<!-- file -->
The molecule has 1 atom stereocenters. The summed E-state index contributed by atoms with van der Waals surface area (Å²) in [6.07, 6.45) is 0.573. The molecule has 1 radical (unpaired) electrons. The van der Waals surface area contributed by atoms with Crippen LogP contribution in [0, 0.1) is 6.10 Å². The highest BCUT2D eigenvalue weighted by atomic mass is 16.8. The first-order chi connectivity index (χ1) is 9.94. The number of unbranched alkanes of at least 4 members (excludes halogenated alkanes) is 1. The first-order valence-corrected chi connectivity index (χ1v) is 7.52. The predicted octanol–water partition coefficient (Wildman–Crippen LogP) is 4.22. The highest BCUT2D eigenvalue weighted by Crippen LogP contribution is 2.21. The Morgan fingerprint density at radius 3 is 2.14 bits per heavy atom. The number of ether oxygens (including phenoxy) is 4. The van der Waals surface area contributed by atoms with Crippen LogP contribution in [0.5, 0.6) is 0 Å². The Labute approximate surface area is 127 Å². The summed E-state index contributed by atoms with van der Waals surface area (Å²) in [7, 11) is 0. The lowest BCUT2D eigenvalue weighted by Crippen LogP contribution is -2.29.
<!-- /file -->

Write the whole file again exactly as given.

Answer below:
The molecule has 1 atom stereocenters. The summed E-state index contributed by atoms with van der Waals surface area (Å²) in [6.07, 6.45) is 0.573. The molecule has 1 radical (unpaired) electrons. The van der Waals surface area contributed by atoms with Crippen LogP contribution in [0, 0.1) is 6.10 Å². The highest BCUT2D eigenvalue weighted by atomic mass is 16.8. The first-order chi connectivity index (χ1) is 9.94. The number of unbranched alkanes of at least 4 members (excludes halogenated alkanes) is 1. The first-order valence-corrected chi connectivity index (χ1v) is 7.52. The predicted octanol–water partition coefficient (Wildman–Crippen LogP) is 4.22. The highest BCUT2D eigenvalue weighted by Crippen LogP contribution is 2.21. The Morgan fingerprint density at radius 3 is 2.14 bits per heavy atom. The number of ether oxygens (including phenoxy) is 4. The van der Waals surface area contributed by atoms with Crippen LogP contribution in [0.5, 0.6) is 0 Å². The Labute approximate surface area is 127 Å². The summed E-state index contributed by atoms with van der Waals surface area (Å²) in [7, 11) is 0. The lowest BCUT2D eigenvalue weighted by Crippen LogP contribution is -2.29.